Extra Pulp: Beach Boys

When an impromptu family beach trip falls short of idyllic, Laura Anders Lee embraces the extraordinary.



David Vallejo

A few years ago, my husband, Bryan, and I decided to take a last-minute trip with our sons to Clearwater Beach over Memorial Day weekend. It was nearly impossible to be spontaneous with a 3- and 5-year-old, so we felt a little giddy pulling away on a Saturday morning with everything we’d need for the next 24 hours in the back of the car.

But our initial excitement faded fast with traffic stacked up for miles on I-4 and the sky dark and ominous to the west. Ninety minutes turned to two hours, and when we finally pulled into the parking lot at Sand Key Park, rain spattered the windshield. I had lost my patience somewhere before Tampa, and all the nerves in my body were on high alert. We finally got out of the car and onto the steaming pavement. Bryan unloaded what seemed like the entire contents of our garage onto the beach cart. The rain had stopped, but I was hot and irritable, and he was taking forever.

“Did you have to bring the umbrella and the tent?” I snapped, and right on cue as if my words possessed the power, the cart collapsed, everything falling onto the parking lot.

We collected our belongings and had started toward the beach when William, who had been running circles around the car, suddenly became a limp fun noodle and had to be carried. And Anders, who struggles with sensory issues, stopped in tears because sand had gotten into his shoes and he couldn’t take one more agonizing step. We trudged along, the short walk to the Gulf seemingly taking longer than the drive over. Bryan and I finally found a spot on the beach and began the cumbersome process of unloading the cart and applying sunscreen to two moving targets. We shared a glance of mutual frustration. Is all this effort even worth it?

The dark clouds remained inland, and for three hours we enjoyed the sunshine. Clear, blue and perfect to the touch, the water lived up to its name. But we were hardly the serene subjects of a Corona commercial. Instead of lounging in our beach chairs or floating mindlessly on a raft, Bryan and I actively played the roles of camp counselor, referee, swim coach, lifeguard, waiter, sandcastle architect and boogie-board launcher. The one minute I sat down to relax, Anders plopped his wet, sandy bottom in my lap.

When it was time to go, the walk back felt twice as long. In the parking lot, I pressed the wrong shower button and blasted my dry cover-up, forcing me to crouch down in the passenger seat to perform the magic trick of simultaneously putting on new clothes while removing my wet bathing suit underneath.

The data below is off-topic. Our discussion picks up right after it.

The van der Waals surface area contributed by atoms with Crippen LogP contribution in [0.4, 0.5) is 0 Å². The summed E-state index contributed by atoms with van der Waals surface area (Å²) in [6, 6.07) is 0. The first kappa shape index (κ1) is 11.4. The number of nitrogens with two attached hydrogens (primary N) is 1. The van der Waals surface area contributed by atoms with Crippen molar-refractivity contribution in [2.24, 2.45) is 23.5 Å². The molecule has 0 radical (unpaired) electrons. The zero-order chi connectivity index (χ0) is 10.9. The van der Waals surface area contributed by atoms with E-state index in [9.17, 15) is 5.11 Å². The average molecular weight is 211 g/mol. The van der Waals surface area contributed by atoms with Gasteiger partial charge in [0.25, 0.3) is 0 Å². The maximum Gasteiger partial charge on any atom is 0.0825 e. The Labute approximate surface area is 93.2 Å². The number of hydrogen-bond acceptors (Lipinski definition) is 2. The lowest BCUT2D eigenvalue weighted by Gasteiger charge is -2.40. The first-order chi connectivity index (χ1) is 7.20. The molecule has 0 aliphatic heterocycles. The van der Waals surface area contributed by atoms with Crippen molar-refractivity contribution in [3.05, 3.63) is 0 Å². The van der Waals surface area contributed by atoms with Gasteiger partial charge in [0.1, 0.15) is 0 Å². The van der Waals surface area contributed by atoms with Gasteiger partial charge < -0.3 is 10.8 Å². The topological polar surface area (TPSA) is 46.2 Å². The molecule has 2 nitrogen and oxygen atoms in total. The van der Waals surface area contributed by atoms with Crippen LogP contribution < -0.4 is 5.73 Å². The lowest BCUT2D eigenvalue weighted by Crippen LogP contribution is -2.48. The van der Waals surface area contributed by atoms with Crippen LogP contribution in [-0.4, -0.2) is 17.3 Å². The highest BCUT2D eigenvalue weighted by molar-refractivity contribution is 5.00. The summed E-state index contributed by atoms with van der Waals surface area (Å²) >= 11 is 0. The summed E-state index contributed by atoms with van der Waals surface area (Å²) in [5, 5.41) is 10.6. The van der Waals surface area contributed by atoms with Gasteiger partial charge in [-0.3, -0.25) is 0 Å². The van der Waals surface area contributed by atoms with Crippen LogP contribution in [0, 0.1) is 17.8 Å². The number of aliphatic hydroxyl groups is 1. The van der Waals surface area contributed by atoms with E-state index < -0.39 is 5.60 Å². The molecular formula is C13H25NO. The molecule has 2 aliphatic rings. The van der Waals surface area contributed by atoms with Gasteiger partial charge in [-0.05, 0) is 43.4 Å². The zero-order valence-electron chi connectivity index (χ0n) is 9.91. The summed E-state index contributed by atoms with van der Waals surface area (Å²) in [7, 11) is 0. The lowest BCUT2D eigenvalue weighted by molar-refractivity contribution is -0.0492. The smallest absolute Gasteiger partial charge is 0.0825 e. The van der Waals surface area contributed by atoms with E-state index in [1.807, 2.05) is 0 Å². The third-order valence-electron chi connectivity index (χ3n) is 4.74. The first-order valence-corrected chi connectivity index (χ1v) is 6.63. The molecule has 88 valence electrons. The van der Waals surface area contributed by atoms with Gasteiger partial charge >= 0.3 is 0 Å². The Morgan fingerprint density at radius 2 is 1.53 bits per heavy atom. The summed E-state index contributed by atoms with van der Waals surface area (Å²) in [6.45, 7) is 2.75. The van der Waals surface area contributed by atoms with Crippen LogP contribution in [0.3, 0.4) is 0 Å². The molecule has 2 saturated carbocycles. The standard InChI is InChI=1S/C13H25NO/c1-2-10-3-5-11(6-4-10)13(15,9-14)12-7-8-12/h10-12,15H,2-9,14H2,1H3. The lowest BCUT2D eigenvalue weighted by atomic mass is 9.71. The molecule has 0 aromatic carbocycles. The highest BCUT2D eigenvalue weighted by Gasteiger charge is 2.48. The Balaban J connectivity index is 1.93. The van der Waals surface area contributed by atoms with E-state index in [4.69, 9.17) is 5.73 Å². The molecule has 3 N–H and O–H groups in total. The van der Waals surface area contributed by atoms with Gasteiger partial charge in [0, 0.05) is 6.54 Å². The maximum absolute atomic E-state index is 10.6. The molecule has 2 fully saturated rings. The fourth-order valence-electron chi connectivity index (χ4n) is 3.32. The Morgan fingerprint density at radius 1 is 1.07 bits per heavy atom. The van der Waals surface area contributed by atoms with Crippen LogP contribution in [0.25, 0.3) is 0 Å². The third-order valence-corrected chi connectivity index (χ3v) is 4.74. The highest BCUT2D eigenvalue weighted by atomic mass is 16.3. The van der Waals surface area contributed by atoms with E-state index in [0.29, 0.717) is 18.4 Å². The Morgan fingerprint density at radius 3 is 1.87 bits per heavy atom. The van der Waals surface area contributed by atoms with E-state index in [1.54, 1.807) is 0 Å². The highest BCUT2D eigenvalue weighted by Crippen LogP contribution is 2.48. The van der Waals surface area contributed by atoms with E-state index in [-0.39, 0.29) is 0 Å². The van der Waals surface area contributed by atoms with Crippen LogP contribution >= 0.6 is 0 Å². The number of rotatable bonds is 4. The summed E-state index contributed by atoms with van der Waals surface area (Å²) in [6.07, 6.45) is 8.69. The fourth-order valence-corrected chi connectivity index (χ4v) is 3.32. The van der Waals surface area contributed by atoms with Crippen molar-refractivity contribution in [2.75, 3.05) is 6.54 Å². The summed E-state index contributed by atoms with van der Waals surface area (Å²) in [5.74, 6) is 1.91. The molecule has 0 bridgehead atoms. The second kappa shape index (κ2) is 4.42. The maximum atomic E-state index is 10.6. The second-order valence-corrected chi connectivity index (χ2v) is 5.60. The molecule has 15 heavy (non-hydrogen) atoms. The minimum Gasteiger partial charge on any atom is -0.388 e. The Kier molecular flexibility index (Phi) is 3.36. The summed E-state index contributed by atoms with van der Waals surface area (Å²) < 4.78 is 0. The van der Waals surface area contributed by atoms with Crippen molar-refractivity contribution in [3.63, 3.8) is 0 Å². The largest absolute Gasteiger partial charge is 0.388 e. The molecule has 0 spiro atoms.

We drove to the hotel, and at the front desk, I looked down at myself—damp, disheveled and desperate for a hot shower. Our room wasn’t ready yet, so we did what any other parents in our predicament would do: We took our kids to the pool bar. And just when I thought I couldn’t feel grimier, a seagull pooped on my arm.

That night, I lay awake in our room. The clock glowed 1:02, and as I listened to the soft sounds of my sleeping family around me, I replayed the scenes of the day. Yes, there had been frustrating moments and short-fused tempers. But running through it all was a colorful highlight reel: William spotting dolphins in Tampa Bay on the drive over. Taking a walk with Anders to the jetties and witnessing his joy in everything. Rubbing William’s warm back until he fell asleep under the tent. Bryan cleaning the bird poop off my arm and promptly ordering me a frozen margarita. Eating ice cream on the boardwalk after dinner. All four of us snuggled together in one room, the boys singing a made-up song, “We are a family! We are a family!”

The next morning the sun streamed through our windows, and my optimism was bright. By 8 a.m. we were back on the beach, recharged and ready to resume our roles. Bryan pulled Anders on the boogie board, from the calm blue to the gentle white breakers, and I helped William start another elaborate sandcastle. I took a deep breath of sticky, salty air and soaked in the happy scene.

Our days at the beach may not feature the calm setting of a Corona commercial. But happily, our life with the boys is miles away from ordinary.

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